Lower back tightness is a common complaint among many people. Improving your overall physical and mental health can help relieve lower back tightness immensely. With the proper care, relief for your tight lower back is within reach.
Chronic Low Back Pain Of No Specific Origin
Low back pain is defined as pain, tightness, and stiffness between the lower end of the rib cage and the buttocks. “Chronic” means the pain has lasted for twelve weeks or longer, and “no specific origin” means the pain cannot be traced to any specific cause, incident, or injury.
Most susceptible are individuals who perform heavy physical work, especially when there is ongoing anxiety, depression, and emotional stress at the same time. The longer the stress and back pain continue, the more difficult it is to ease the symptoms and return the patient to normal functioning.
Treatment involves nonsteroidal anti-inflammatory drugs and sometimes opioid medications for pain, though both have risks when used long term. Antidepressants may also be tried, along with psychological counseling.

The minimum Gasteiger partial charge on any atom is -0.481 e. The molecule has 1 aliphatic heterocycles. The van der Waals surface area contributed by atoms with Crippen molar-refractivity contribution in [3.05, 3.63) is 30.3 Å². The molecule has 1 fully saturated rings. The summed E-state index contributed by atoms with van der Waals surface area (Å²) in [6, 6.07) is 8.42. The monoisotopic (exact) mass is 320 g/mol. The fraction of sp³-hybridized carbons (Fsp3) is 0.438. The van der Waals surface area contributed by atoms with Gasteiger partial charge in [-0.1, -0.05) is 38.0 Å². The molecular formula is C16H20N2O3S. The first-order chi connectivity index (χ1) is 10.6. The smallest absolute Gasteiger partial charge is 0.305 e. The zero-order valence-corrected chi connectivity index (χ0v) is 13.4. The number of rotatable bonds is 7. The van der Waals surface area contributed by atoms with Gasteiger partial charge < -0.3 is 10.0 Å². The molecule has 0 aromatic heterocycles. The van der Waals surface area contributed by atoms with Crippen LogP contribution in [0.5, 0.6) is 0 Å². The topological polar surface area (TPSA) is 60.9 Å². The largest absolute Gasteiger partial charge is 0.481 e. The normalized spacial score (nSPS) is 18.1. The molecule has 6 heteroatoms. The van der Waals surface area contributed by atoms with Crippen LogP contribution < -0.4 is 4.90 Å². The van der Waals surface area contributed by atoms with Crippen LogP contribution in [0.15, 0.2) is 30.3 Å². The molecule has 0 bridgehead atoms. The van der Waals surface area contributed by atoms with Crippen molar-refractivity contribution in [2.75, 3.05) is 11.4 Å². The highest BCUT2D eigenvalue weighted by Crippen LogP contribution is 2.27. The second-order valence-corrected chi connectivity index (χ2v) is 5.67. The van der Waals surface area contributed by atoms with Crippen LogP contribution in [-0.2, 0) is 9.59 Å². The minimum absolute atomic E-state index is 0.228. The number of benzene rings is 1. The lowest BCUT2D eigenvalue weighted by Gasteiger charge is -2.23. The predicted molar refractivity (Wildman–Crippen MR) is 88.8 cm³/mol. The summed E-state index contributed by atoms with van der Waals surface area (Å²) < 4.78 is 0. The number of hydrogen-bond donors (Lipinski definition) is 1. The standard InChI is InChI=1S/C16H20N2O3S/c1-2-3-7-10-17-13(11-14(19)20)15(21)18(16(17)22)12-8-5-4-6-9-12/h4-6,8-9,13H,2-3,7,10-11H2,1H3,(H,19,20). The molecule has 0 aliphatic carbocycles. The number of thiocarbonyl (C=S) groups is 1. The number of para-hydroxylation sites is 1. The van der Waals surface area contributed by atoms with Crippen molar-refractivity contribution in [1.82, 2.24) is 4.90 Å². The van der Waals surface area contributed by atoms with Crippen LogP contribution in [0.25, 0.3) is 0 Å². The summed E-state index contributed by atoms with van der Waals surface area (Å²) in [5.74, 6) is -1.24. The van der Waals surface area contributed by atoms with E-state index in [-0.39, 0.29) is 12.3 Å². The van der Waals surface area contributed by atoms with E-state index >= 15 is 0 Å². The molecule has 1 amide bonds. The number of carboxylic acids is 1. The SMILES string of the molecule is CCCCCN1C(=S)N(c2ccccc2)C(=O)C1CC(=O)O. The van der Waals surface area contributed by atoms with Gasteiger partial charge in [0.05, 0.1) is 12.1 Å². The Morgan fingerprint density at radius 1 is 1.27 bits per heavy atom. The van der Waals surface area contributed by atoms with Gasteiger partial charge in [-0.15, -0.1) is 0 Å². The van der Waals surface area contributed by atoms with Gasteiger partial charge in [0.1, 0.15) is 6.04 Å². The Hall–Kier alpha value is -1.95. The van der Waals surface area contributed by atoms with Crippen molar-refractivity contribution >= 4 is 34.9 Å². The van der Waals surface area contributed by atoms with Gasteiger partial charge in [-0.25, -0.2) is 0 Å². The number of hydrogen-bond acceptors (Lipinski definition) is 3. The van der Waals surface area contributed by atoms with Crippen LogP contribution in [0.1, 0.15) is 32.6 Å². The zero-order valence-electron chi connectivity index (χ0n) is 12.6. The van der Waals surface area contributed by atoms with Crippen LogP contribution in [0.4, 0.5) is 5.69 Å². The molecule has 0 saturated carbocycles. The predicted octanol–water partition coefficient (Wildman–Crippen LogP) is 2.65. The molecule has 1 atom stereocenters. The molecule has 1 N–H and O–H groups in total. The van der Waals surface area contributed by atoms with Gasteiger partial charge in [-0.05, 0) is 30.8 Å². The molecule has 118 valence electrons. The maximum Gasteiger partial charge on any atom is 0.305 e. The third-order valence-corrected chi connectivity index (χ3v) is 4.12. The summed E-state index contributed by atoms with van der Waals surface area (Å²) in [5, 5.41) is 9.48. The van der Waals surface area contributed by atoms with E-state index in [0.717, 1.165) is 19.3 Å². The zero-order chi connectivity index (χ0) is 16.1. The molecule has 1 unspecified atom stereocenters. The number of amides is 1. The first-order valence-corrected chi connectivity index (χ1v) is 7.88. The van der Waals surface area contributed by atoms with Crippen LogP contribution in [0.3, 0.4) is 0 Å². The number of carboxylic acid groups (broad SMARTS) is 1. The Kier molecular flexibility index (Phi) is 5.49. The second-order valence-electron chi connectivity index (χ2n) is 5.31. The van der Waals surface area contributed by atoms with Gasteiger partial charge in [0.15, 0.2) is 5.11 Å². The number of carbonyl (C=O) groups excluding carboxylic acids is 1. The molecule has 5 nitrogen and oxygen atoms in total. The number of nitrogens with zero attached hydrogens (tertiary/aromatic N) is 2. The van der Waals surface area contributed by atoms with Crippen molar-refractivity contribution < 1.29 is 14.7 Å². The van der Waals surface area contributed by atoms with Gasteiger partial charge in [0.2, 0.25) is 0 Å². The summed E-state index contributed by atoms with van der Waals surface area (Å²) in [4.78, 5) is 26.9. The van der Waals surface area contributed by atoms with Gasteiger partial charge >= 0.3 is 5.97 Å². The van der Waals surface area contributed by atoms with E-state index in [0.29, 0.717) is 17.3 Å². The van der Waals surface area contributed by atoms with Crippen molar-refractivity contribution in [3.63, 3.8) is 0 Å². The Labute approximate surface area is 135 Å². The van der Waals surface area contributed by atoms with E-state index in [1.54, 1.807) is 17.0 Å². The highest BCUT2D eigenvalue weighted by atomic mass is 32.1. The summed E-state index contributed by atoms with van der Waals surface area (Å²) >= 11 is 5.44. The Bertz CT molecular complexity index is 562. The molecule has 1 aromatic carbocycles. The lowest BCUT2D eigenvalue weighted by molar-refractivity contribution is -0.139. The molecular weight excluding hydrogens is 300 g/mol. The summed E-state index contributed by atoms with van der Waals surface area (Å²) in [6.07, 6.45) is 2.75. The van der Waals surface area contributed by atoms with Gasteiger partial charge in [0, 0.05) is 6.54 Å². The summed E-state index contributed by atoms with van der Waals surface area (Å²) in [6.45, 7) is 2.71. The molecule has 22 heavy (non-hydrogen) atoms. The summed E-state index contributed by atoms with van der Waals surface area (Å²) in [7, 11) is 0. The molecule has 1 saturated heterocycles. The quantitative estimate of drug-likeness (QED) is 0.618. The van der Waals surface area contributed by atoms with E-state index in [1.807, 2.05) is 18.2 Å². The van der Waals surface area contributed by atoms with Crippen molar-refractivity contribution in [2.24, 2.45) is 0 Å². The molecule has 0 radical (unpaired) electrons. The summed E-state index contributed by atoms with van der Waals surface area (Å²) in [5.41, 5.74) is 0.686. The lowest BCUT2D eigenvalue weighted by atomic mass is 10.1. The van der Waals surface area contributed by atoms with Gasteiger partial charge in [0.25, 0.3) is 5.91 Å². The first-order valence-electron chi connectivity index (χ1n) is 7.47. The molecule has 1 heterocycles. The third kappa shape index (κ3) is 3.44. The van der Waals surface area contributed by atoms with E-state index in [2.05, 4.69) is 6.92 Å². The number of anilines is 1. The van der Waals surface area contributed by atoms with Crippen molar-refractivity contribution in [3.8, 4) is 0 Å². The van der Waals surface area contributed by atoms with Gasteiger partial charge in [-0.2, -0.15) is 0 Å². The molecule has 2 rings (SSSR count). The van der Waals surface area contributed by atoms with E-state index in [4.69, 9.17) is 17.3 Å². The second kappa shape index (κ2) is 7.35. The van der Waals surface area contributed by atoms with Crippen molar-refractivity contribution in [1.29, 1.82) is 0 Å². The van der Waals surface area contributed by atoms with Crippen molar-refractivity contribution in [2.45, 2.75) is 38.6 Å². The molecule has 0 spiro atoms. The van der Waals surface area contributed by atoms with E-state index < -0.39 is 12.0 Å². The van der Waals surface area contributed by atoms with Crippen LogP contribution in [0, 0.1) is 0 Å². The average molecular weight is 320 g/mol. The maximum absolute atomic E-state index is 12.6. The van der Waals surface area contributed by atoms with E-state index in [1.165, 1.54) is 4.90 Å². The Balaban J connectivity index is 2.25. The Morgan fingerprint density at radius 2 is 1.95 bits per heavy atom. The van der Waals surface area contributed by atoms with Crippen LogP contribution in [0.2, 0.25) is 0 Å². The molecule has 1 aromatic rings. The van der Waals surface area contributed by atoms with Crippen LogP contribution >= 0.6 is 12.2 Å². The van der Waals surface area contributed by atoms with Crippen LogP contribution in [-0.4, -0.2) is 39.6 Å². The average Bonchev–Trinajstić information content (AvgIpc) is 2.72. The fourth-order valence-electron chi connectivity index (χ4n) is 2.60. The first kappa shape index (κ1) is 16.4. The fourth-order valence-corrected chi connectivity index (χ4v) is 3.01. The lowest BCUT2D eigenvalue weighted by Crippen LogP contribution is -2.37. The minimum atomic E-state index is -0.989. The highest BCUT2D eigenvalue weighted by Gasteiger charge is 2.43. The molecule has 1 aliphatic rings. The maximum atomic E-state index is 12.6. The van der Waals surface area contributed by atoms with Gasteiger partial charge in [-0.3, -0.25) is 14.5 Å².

Corticosteroid injections for the back are effective for some patients, and fusion surgery is sometimes attempted. Lifestyle changes in the form of improved diet, exercise, and stress management are very helpful in most cases.
Top Symptoms: lower back pain, unintentional weight loss, back pain that shoots to the butt, fever, involuntary defecation
Symptoms that always occur with chronic low back pain of no specific origin: lower back pain
Symptoms that never occur with chronic low back pain of no specific origin: thigh numbness, buttocks numbness, lower back pain from an injury
Urgency: Primary care doctor
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Avoid Prolonged Static Posture